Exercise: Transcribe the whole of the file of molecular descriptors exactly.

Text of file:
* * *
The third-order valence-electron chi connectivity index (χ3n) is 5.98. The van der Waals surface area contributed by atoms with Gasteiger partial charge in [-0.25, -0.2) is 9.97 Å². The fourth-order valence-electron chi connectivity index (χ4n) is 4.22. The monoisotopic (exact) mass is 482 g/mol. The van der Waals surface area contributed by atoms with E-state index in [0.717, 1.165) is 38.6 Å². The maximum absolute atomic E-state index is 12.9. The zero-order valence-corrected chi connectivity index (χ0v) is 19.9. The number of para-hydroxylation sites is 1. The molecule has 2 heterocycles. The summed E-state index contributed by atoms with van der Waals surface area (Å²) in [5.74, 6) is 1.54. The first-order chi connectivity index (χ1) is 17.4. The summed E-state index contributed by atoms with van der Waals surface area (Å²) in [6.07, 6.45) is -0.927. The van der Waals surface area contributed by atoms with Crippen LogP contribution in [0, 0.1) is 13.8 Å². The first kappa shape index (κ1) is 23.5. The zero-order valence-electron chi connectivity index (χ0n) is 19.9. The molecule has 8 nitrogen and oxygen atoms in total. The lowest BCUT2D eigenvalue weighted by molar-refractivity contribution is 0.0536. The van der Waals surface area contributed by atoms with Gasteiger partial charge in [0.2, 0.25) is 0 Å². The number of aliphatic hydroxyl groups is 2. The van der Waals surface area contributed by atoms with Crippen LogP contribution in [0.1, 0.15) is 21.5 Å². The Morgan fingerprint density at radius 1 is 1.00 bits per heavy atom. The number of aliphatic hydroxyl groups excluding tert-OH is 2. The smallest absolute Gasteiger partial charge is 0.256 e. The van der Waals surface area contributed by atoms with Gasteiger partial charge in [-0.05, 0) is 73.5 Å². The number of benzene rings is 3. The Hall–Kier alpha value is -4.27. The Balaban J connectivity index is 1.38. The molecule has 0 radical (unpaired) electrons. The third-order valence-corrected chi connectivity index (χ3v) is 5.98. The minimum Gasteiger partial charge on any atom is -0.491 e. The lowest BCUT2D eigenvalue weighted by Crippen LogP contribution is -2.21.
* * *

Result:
The third-order valence-electron chi connectivity index (χ3n) is 5.98. The van der Waals surface area contributed by atoms with Gasteiger partial charge in [-0.25, -0.2) is 9.97 Å². The fourth-order valence-electron chi connectivity index (χ4n) is 4.22. The monoisotopic (exact) mass is 482 g/mol. The van der Waals surface area contributed by atoms with E-state index in [0.717, 1.165) is 38.6 Å². The maximum absolute atomic E-state index is 12.9. The zero-order valence-corrected chi connectivity index (χ0v) is 19.9. The number of para-hydroxylation sites is 1. The molecule has 2 heterocycles. The summed E-state index contributed by atoms with van der Waals surface area (Å²) in [5.74, 6) is 1.54. The first-order chi connectivity index (χ1) is 17.4. The summed E-state index contributed by atoms with van der Waals surface area (Å²) in [6.07, 6.45) is -0.927. The van der Waals surface area contributed by atoms with Crippen LogP contribution in [0, 0.1) is 13.8 Å². The first kappa shape index (κ1) is 23.5. The zero-order valence-electron chi connectivity index (χ0n) is 19.9. The molecule has 8 nitrogen and oxygen atoms in total. The lowest BCUT2D eigenvalue weighted by molar-refractivity contribution is 0.0536. The van der Waals surface area contributed by atoms with Gasteiger partial charge in [0.2, 0.25) is 0 Å². The number of aliphatic hydroxyl groups is 2. The van der Waals surface area contributed by atoms with Crippen LogP contribution in [0.1, 0.15) is 21.5 Å². The Morgan fingerprint density at radius 1 is 1.00 bits per heavy atom. The number of aliphatic hydroxyl groups excluding tert-OH is 2. The smallest absolute Gasteiger partial charge is 0.256 e. The van der Waals surface area contributed by atoms with Gasteiger partial charge in [-0.05, 0) is 73.5 Å². The number of benzene rings is 3. The Hall–Kier alpha value is -4.27. The Balaban J connectivity index is 1.38. The molecule has 0 radical (unpaired) electrons. The third-order valence-corrected chi connectivity index (χ3v) is 5.98. The minimum Gasteiger partial charge on any atom is -0.491 e. The lowest BCUT2D eigenvalue weighted by Crippen LogP contribution is -2.21.